Loic Duval Q & A: Ready for the Formula E challenge

Audi driver and Le Mans 24 Hours winner Loic Duval faces a new challenge this weekend as he makes his debut in Formula E with Dragon Racing in Miami

How did the deal with Dragon Racing come about?

I was testing with Audi at Sebring last week when I received a text from one of Dragon Racing's managers on Tuesday morning. I'd already put my Super Formula commitments in Japan on hold for this year, so my schedule provides a bit more freedom to embrace fresh opportunities. I'm always up for a challenge and trying a new racing series can only be beneficial as it makes you a more rounded driver.

It's bound to be quite a unique experience since the fully electric technology is brand new to me. It would have been a real shame to miss out on such a great opportunity, so I'd like to extend my thanks to Audi for allowing me to race in Formula E.

What's your take on Formula E?

As the first fully electric racing series that sees single-seaters compete in the world's biggest city centres, Formula E does present an unusual set of challenges. But the whole concept is really interesting, as highlighted by the great media coverage and interest several manufacturers have already shown in such a young championship. After all, we're only in the series' maiden season.

The sport is striking a chord with people's current appetite for green technologies, which are now at the core of the automotive industry's concerns and project development. But it makes for a great show and I'm looking forward to experiencing it from the inside.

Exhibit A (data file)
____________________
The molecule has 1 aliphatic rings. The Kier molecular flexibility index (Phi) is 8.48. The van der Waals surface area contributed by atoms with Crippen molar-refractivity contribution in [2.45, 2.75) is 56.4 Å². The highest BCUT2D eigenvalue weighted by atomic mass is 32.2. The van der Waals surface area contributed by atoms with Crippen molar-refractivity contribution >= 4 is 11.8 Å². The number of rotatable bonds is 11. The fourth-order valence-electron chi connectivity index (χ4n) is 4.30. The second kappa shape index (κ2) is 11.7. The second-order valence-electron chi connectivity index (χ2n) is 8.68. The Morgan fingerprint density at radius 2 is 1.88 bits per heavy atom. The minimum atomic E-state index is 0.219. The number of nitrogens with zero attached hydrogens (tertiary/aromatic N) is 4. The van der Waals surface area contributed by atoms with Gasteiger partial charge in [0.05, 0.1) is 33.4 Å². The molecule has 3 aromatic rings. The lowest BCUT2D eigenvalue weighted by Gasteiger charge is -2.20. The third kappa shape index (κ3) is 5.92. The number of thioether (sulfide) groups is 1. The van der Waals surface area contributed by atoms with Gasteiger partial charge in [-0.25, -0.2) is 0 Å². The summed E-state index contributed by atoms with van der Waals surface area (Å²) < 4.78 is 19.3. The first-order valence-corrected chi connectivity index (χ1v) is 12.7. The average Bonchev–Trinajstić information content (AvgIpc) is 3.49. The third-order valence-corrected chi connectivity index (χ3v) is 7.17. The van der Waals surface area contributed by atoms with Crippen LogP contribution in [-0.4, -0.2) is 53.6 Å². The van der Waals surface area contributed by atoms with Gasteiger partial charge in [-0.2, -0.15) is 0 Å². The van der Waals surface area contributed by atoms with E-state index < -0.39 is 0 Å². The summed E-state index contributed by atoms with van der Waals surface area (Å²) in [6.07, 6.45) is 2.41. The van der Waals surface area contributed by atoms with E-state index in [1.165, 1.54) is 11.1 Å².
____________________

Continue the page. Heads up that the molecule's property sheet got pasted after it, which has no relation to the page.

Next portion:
The format of a Formula E round is pretty unique with free practice, qualifying and the race all taking place on a single day at the heart of a city. In short, a lot different to what you're used to in WEC!

Street races haven't been my bread and butter for several years now, but I've always had a soft spot for those sorts of events, be it Pau, Monaco or Macau. I've always felt very comfortable racing on those circuits, which provide a unique challenge behind the wheel.

What's more, I think it's a great idea to have the sport reach out to the people living in big cities rather than the other way around. Normal circuits are usually located far away from busy places, so I really like the new concept.

Most of your rivals already have several Formula E races under their belts. So what's your goal this weekend?

I travelled to England on Monday (March 9) to spend some time in the simulator, acclimatise to the different systems and see what the Miami ePrix track looks like. In theory, it won't be easy to arrive mid-season and race such unusual cars against drivers who've already had some experience behind the wheel. Energy management is quite specific, as is the race format when you switch cars at the halfway mark.

I'll have to integrate all these new factors and find my feet as fast as possible. But we've already seen other Formula E rookies perform well on their series debuts. The key will be putting everything together, which is what I am obviously aiming for.

Granted, this remains a pretty unique championship but I'll try to bring something to the team based on my experience of driving a hybrid Audi LMP1 car. After all, energy management is also a key element of prototype racing nowadays, and endurance drivers involved in Formula E have been competing at the front.

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About this article
Series Formula E
Drivers Loic Duval
Teams Dragon Racing
Article type Interview